My oldest son lived in Kona right after college, working as a construction manager for a new golf community south of Kona in 2006. He started throwing luggage at night for Aloha so that he and his family (us) could fly standby. My husband and I finally decided on President’s Day weekend 2007 to head out from our local (3 hours away) airport, Reno, for a four night visit. Standby is a fickle thing I now understand, but didn’t at the time, so off we went with happiness in our hearts at seeing our son who so sweetly is working extra so we could afford a quick trip! We were able to board the flight from Reno to LA with no problem, but the counter person said the flights from LA to Kona were looking booked. We were optimistic everything would be ok so off we went! We get to LA and and the counter person wants to know if we want our luggage on the Kona flight that is looking full and we say yes, still optimistic that we will be on it. Soon our luggage is off to Kona.. Without us. Our son says he will pick it up at the airport so no problem. We wait to see if any other Hawaii bound flights are open, but they all take off full. They counter folks ask us to try again tomorrow and we are free in LA sans our luggage. I’m sad but our youngest is in college nearby so we call and spend a wonderful day with him. Next morning I am wearing the clothes I wore previously and hair is funky with no makeup and we are ready to fly out. Off goes the Kona plane, off goes the Oahu plane, now our only hope is Maui. The Maui plane is 10 minutes from departure and I’m trying not to cry when an agent comes and says there are two seats left and we run! We get on the plane and I’m thinking that a flight from Maui to Kona will be no problem! 5 hours later I find my husband as we deplane and I notice the little Maui airport is crazy with people. We wait for an hour in the Aloha line to find out all flights to Oahu (you flew Oahu, then to Kona) were full. We check the other airlines, now no worrying as much about the free standby flights as just getting there. Nothing until the next day. I am sick of airports by this time so I tell my husband lets just rent a car and find somewhere cheapish to stay and we will make Kona tomorrow. Another call to our son, who is feeling awful about our trip nightmare, and we assure him it’s ok, but could he use the Internet to find us a place for that night, a Saturday on a holiday weekend. He says sure, then silence on the phone. I ask what’s available and he says there’s a room at the Grand Waialea for $800… We are driving over to the west side (whales!!) and we assure him we will find something. We stop by several hotels and ask, but nobody has a room. We get to Lahaina and stop at a timeshare place and the nice young guy makes a ton of calls but there are just no rooms, even bed and breakfasts. I look at my husband and say I give. Let’s go have a nice dinner and just sleep in the rental car. He agrees and off we go to have a nice dinner at Kimos. After dinner we decide to try somewhere up by the Iao Needle to pull off to sleep. Wrong. Party spot. We soon had lots of company and we drive off looking elsewhere. It’s midnight and I’m exhausted so when I see an un-gated road into a cane field I tell my husband lets try it. We rolled the windows down a bit, listened to the wind in the cane and slept like babies! The next morning the flight was half full so we had no problem getting to Oahu, then on to Kona where I was overjoyed to finally see our son! Our trip went from a four night trip with him, to two, but he arranged for a wonderful horseback ride in Kohala and lots of surfing while we were there so it was worth the epic trip out. Getting back home was no problem, but from that point on I vowed I will only fly if I know my buns have an assigned seat on the plane!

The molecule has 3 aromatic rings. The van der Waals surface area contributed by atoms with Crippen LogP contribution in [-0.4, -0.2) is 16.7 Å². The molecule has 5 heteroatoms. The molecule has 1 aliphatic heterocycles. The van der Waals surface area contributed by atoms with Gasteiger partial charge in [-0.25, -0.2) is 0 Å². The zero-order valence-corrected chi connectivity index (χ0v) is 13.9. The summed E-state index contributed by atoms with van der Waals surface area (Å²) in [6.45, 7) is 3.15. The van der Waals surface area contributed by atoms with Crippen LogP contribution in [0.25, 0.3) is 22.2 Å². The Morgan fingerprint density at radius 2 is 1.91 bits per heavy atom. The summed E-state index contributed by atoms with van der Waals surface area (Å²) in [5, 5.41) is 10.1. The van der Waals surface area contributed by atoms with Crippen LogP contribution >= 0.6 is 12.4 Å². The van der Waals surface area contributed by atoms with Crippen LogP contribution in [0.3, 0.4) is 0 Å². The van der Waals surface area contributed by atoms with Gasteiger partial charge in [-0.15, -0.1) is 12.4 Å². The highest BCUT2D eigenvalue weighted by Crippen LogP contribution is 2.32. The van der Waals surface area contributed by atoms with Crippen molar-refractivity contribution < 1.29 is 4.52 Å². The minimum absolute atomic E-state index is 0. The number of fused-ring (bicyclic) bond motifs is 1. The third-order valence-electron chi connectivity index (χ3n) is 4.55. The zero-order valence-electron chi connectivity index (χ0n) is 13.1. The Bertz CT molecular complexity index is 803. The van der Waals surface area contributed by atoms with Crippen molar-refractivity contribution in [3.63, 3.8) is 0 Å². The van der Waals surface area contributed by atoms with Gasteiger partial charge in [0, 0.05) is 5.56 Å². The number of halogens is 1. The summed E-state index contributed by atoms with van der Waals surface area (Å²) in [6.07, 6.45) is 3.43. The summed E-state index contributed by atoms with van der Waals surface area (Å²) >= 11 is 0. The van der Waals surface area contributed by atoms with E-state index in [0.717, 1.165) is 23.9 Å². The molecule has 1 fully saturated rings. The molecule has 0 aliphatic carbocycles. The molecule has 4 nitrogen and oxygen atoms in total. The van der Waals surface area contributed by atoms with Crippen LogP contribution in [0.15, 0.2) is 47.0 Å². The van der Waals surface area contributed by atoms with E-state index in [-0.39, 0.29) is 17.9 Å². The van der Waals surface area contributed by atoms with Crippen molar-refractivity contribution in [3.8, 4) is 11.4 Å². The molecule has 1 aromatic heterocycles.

OMG. OMG!!! Yeah, the joys of travel. I’m scared of standby for those very reasons, but these days, reservations don’t guarantee much either! Wow, great story!
Ahh, Toby. How well I can relate to both sides of your adventure! And what memories your story brings back! I’ve traveled quite a bit for work and pleasure, and it seems that both sides of the coin turn up on every trip, to varying degrees. Boy, the dark side really kept turning up for you and Mike this time! (I hate the part about his camera equipment – I’d imagine he was heartbroken.) Hopefully, things will balance out and you’ll have more of the fun side of the coin on your next adventure!
Like I said, first two days were great, but enough dark side happened on the third day for the whole thing!
Good thing I wasn’t going to Forney County!
Wow, that camera equipment… and the ‘flight’. Yes, you always get the bad with the good. All in all, we’ve done fairly well in our travels – but there’s always the occasional story. And I know what it’s like on a small plane. I was on one flight when the co-pilot reached around for the instruction manual. Not a happy sight.
The “mechanic” could have at least worn overalls and tried to seem like he knew what he was doing… I like my illusions when they involve plane travel!
We still don’t know what will happen to replace Mike’s cameras, its a terrible loss…
Lovely analogy. And the truth is that we remember the sticky patches just as fondly as the real highs in the end. As my husband likes to quote; ‘If you’re not living on the edge, you’re taking up too much room.’ Great post, Toby- the writing bit sounds particularly lovely but uggg aren’t the interruptions the writer’s curse? But they’re a two-sided coin too, I suppose, I’d miss them if everyone forgot me, I just wish they could ask for favours after 6pm…
Well said, Jackie!